Committed by TensorFlower Gardener<gardener@tensorflow.org>:
Slightly relax numeric tolerance for sinlge precision tests of matrix_solve_ls (and tighten it for double precision).

PiperOrigin-RevId: 165750936

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Commit eebcc86 authored by Jianwei Xie<xiejw@google.com>
Committed by TensorFlower Gardener<gardener@tensorflow.org>:
Fixed the race condition between multi eval step increments.

PiperOrigin-RevId: 165750595

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Commit bbc0b84 authored by A. Unique TensorFlower<gardener@tensorflow.org>
Committed by TensorFlower Gardener<gardener@tensorflow.org>:
Go: Update generated wrapper functions for TensorFlow ops.

PiperOrigin-RevId: 165748384

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Commit 65f87c9 authored by A. Unique TensorFlower<gardener@tensorflow.org>
Committed by TensorFlower Gardener<gardener@tensorflow.org>:
Change device string in RecvNodeDescriptor in VirtualScheduler from const
reference to const as the RecvNodeDescriptor (and cached_recv_nodes map)
outlives device string from the NodeDef.

PiperOrigin-RevId: 165748244

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Commit 57b0276 authored by A. Unique TensorFlower<gardener@tensorflow.org>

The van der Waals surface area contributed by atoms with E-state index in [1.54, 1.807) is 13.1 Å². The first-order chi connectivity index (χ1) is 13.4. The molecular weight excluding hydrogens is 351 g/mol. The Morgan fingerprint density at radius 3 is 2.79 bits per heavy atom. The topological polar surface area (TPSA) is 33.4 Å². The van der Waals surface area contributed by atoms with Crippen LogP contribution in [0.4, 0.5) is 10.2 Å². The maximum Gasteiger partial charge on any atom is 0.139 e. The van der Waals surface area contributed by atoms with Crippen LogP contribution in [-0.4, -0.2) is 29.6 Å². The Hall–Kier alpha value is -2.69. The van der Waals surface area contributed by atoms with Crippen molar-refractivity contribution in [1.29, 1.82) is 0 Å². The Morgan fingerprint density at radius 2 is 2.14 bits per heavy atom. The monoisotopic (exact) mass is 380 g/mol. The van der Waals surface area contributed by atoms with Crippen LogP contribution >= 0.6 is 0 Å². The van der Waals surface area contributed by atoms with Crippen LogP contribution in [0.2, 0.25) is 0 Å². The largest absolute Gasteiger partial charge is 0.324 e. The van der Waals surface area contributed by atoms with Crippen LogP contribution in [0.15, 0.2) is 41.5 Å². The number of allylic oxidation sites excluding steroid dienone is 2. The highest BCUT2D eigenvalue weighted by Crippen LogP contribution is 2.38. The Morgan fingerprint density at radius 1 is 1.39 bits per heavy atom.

Committed by TensorFlower Gardener<gardener@tensorflow.org>:
Update ops-related pbtxt files.

PiperOrigin-RevId: 165747467

---
Commit 64e5442 authored by Derek Murray<mrry@google.com>
Committed by TensorFlower Gardener<gardener@tensorflow.org>:
[tf.contrib.data] Fix nested dictionary handling in dataset elements.

Backports recent changes to the core version of the nest.py library.

Fixes #12372.

PiperOrigin-RevId: 165746517

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Commit 378463a authored by A. Unique TensorFlower<gardener@tensorflow.org>
Committed by TensorFlower Gardener<gardener@tensorflow.org>:
Make tf.eye accept Python integer shapes and avoid generating unnecessary shape handling ops.
Clean up test and add tests with placeholders.

PiperOrigin-RevId: 165746090

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Commit 109ecf8 authored by A. Unique TensorFlower<gardener@tensorflow.org>
Committed by TensorFlower Gardener<gardener@tensorflow.org>:
Add support for complex in matrix_solve_ls_op.
Split into separate files for each data type to speed up build.

PiperOrigin-RevId: 165744539

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Commit 5144130 authored by Alexandre Passos<apassos@google.com>
Committed by TensorFlower Gardener<gardener@tensorflow.org>:
Internal change.

PiperOrigin-RevId: 165737455

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Commit d0cb32c authored by Alexandre Passos<apassos@google.com>
Committed by TensorFlower Gardener<gardener@tensorflow.org>:
Docstring for ResourceVariable.

PiperOrigin-RevId: 165735441

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Commit 32f4c5b authored by Chris Leary<leary@google.com>
Committed by TensorFlower Gardener<gardener@tensorflow.org>:
[XLA] Add IsFinite op in tf2xla.

PiperOrigin-RevId: 165734702

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Commit 5f5c3eb authored by Mark Daoust<markdaoust@google.com>